New York firm SHoP Architects has revealed its design for the new US Embassy in Honduras, featuring a slanted and curved facade covered in a copper-hued lattice.
SHoP recently released renderings of the New Embassy Compound (NEC) in Honduras’ capital city, Tegucigalpa, which the studio was enlisted to design for the US Department of State’s Office of Overseas Building Operations in 2013.
Described by the firm as “a city-within-a-city”, the Honduras US Embassy will be constructed on Avenida Los Proceres, replacing the current location on Avenida La Paz. It will include a range of spaces for work, collaboration, lectures and meetings,
While the NEC’s main body will be a simple rectangular volume, SHoP has given the front a wavy form and earth-toned materiality to draw on Honduras’ mountainous terrain.
Images show the street-facing northern facade segmented into two huge walls placed at a slant. Copper-coloured aluminium fins in a diamond-shaped pattern clad each section, creating a gentle curve along the base.
Glazing will be placed behind the latticework, filling the vertical gaps slotted behind the main structure. The glass will also create a transparent entrance to the building’s eight-storey chancery, and flood the interiors with plenty of light.
SHoP’s Architecture and Engineering team used a variety of tools, including virtual reality, in order to mitigate solar heat gain, while also ensuring optimal natural lighting.
“Design challenges were met through a remarkably efficient, highly collaborative process between all parties and we are honoured to be able to represent the United States in this capacity,” said SHoP founding partner Chris Sharples in a project statement.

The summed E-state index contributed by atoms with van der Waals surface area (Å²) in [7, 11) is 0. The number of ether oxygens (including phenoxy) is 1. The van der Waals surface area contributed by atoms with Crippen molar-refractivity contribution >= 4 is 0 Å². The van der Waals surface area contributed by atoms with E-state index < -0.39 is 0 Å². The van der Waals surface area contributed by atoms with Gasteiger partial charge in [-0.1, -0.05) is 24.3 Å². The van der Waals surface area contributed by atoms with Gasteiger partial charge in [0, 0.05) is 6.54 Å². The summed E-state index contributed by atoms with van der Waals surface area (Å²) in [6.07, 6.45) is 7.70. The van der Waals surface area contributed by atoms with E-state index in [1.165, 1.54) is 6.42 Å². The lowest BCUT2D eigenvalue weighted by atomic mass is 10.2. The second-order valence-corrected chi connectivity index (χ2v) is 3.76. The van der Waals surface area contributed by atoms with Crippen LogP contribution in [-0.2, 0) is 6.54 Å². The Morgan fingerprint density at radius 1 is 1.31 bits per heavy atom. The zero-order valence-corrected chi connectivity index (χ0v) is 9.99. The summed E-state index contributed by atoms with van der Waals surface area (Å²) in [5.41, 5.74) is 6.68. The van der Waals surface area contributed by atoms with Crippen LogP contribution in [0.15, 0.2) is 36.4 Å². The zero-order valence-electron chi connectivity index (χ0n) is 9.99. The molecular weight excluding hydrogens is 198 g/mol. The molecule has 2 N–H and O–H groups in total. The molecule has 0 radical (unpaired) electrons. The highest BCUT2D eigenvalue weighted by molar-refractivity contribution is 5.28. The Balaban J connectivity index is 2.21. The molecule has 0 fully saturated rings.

A gallery intended to hosts informal meetings events, conferences and dinners will occupy the light-filled areas behind the latticed front wall.
Chunky copper-hued beams will bridge the facade structure to the levels behind, while coppery boxes will be elevated on rectangular stone columns to form private areas. Slender slats in these volumes will ensure the space still has plenty of natural light.
An earthy material palette will continue throughout the interiors, including pale limestone teamed with richly hued woods and dark stone. Other details in the renderings match the outside, such as a curved, slatted wall that will front the booths in the consular waiting area.
The east, west and southern facades will be more solid, featuring slender windows and coppery details.
This will provide greater privacy to other spaces of the NEC, which include a marine security guard residence, a utility building, and three pavilions that will act as access points. Staff parking and vehicle maintenance will be among the additional facilities.
The NEC is slated to break ground later this year and expected to welcome its first occupants in 2022.
The project is among several that SHoP has designed for the US Department of State’s Office of Overseas Building Operations, including another embassy building in Seoul, South Korea.
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Author: Eleanor Gibson